Knowledge Transfer Initiative of the Year Finalists 2016

Maynooth University - Knowledge Transfer Maturity Framework

Maynooth University leads an Enterprise Ireland funded technology transfer (TTSI) consortium with partners Waterford IT, Athlone IT, and IT Carlow. Management of the consortium means using different levels of assistance and development or training at each partner site. To help define the evolution of Knowledge Transfer/Technology Transfer quality of each the consortium partners and the consortium as a whole, Maynooth University Commercialisation Office has taken from the ideas of “Technology Readiness Level” and “Maturity Frameworks” used in several industries to define a “Knowledge Transfer Maturity Framework”. This framework helps to establish each of the consortium member’s current development stage, what has been achieved and what needs to be accomplished in order to move up the maturity (or efficiency, or value) curve. It also helps define the consortium’s strategy for Knowledge Transfer/Technology Transfer advancement in terms of key target areas, how deficiencies are identified and subsequent improvements are developed. The Maturity Framework maps each of the relevant KT activities undertaken. As such, the consortium-wide shared strategy is designed for each of the partners to move up the maturity curve, in each aspect of Knowledge Transfer/Technology Transfer.  Knowing the current quality maturity position of each partner and having a framework for development is the key to this novel quality management tool that allows the Maynooth Consortium to advance its maturity and perform at a higher overall standard. 

Royal College of Surgeons in Ireland - Building a Knowledge Transfer Culture

In 2014 RCSI launched its new Office of Research and Innovation (ORI) incorporating commercialisation and industry engagement functions with the Research Office.  A new team was recruited with the goal of working with RCSI PIs to ensure that RCSI research is given the best opportunity to make economic and societal impact through the provision of customer-orientated industry engagement and research commercialisation services to researchers and industry partners. The new team quickly recognised a step-change was required in RCSI researcher engagement in knowledge transfer activities in order to achieve this goal. Building a Culture of Knowledge Transfer at RCSI” was a new strategic initiative launched by the team in 2015 to bring about this change.   The initiative centered on three thematic areas, namely (1) empowering RCSI Researchers (2) recognising and celebrating research commercialisation and industry engagement success and (3) streamlining research commercialisation and the industry engagement process.  The impact of this strategic initiative is profound against the baseline. It is evidenced by RCSI having exceeded the 2015 targets that it set for knowledge transfer by between two and three-fold.  Industry income has increased more than four-fold from 2014 levels to €1.2M (cash and in-kind), licence option and assignment agreements increased over four-fold and industry agreements increased seven-fold in the same period.  Over three-quarters of the RCSI PI base are now being actively supported by the team.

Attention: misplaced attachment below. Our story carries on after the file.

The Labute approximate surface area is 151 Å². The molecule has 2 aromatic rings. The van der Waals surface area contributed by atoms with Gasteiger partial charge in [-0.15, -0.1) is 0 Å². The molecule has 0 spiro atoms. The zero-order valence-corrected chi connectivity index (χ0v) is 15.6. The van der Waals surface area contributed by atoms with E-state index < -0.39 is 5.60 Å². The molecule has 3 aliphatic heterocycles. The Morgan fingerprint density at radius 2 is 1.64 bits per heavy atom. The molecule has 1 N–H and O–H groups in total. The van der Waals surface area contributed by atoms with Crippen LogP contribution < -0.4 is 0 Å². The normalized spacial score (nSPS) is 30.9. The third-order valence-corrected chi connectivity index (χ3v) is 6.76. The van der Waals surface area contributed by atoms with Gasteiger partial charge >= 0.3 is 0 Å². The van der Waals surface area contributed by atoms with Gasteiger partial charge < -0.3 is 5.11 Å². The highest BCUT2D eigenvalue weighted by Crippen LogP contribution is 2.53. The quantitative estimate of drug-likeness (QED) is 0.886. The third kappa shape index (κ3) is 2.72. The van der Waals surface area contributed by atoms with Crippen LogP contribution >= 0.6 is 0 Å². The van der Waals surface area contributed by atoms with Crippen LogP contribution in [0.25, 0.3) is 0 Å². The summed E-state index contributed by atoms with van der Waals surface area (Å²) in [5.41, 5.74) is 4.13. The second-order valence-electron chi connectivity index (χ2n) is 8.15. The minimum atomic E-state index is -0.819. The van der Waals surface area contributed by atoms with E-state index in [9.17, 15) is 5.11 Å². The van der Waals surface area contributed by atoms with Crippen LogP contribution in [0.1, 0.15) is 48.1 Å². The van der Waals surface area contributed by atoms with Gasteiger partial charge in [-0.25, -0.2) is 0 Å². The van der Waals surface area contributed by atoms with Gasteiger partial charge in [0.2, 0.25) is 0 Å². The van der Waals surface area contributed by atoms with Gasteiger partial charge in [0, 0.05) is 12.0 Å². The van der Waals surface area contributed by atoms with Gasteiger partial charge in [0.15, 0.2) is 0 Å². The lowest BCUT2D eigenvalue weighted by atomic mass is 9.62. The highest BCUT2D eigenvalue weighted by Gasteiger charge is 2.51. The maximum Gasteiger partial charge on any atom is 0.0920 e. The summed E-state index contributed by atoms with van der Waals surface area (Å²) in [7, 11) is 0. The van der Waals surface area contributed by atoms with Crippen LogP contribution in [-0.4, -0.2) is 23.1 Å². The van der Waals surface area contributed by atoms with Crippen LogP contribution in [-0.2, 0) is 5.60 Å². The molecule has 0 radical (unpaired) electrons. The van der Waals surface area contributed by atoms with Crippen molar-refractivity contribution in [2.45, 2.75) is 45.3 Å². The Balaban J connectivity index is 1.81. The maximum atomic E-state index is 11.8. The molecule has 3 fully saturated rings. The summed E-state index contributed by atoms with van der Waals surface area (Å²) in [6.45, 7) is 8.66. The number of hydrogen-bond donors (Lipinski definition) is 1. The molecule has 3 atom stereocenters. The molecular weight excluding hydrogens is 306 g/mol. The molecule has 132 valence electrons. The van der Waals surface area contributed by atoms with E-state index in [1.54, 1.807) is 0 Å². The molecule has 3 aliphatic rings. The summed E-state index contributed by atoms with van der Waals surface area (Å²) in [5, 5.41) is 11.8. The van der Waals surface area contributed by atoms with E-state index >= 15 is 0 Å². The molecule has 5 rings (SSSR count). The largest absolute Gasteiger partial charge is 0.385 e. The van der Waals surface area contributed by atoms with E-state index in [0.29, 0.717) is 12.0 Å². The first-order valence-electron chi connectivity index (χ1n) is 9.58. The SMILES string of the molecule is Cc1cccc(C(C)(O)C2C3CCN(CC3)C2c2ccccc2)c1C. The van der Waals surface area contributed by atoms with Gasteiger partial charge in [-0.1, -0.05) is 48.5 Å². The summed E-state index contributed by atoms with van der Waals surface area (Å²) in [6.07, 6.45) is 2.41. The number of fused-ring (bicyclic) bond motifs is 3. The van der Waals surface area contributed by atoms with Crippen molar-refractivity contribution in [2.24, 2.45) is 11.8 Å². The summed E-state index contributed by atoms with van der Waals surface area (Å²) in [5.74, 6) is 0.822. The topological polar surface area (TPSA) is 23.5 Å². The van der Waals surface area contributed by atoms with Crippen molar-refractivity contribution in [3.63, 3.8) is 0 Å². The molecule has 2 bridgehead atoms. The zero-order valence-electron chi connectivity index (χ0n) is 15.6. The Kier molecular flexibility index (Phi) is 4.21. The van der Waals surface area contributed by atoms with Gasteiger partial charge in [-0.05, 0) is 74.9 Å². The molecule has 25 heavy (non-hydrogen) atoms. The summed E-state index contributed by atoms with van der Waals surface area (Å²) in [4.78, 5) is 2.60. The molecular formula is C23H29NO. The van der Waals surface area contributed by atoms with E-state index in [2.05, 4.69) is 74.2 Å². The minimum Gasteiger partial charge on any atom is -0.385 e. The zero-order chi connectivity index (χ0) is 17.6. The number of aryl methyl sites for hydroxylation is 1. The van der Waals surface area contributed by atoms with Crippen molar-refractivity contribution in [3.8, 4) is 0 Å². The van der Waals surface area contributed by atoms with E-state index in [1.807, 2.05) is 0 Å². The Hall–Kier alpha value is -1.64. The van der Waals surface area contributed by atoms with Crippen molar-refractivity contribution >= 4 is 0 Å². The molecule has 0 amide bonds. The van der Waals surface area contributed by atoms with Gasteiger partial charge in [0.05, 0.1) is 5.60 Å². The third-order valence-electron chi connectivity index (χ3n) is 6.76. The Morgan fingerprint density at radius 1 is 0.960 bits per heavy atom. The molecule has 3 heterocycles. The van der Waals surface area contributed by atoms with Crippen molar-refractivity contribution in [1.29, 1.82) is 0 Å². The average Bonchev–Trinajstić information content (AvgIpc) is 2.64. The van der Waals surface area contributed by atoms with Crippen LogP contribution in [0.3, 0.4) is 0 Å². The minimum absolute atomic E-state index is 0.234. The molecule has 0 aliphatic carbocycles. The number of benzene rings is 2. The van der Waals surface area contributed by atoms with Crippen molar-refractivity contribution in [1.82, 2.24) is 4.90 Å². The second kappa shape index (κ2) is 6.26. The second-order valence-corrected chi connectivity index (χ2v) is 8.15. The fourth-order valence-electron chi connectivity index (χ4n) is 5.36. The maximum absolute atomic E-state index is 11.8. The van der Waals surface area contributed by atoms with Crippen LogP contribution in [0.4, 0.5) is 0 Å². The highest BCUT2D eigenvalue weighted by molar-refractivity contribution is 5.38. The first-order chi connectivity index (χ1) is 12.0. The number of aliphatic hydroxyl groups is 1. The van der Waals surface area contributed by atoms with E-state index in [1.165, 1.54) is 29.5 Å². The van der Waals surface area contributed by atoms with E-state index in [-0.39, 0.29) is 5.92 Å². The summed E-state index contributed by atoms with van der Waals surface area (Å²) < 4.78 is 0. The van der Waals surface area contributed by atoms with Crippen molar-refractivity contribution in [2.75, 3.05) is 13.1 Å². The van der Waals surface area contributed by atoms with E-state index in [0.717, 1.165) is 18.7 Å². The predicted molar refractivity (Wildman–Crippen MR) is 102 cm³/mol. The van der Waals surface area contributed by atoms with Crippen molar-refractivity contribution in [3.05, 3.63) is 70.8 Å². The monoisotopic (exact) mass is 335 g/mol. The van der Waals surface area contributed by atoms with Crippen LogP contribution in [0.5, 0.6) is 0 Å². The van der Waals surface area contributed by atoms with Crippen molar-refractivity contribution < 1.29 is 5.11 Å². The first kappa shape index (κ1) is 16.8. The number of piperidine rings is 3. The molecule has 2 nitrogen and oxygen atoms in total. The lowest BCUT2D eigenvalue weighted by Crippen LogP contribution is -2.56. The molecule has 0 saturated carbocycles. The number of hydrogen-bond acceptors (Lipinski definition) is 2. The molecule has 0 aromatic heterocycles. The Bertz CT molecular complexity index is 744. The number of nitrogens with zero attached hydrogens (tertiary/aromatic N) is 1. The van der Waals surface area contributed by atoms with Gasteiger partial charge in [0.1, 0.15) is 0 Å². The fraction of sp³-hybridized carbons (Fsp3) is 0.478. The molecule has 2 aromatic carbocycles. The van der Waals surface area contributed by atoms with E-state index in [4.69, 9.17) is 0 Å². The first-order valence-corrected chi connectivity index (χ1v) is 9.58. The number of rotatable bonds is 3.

Trinity College Dublin - Innovation Model for New Ventures 

With a legacy of successful spin-outs dating back to the 1980s, Trinity recognised that the next spin-out had no greater chance of success than the last and that there was a need to establish a structured, holistic approach for start-ups, campus companies, and spin-ins to enable inventors and entrepreneurs have the best chance of success.  To enable this vision Trinity developed a strategic partnership with Dublin BIC and jointly created a new role of ‘Start-up Development Manager’.  A full review of the journey from idea to new enterprise was undertaken and interlocking supports that cover the full range of entrepreneurial challenges have been established. Trinity now has a robust innovation model that includes a structured pipeline and staged supports including IDF review by external mentors; a “brain trust” of industry experts for early engagement to advise and consult before and during feasibility and commercialisation award activities; an Entrepreneurs-in-Residence programme; a new accelerator programme (LaunchLabs); a new co-working space for new enterprises; a Trinity Angel Syndicate to fund the trough of disillusionment and the establishment of a seed fund in partnership with UCD. This initiative has transformed the way in which Trinity supports new company formation and engages with the entrepreneurship environment. Trinity is now externally connected and focussed internally on providing significant supports and a structured learning approach which ensures each new company has an improved chance of success.

Find the complete list of finalists for 2016 here.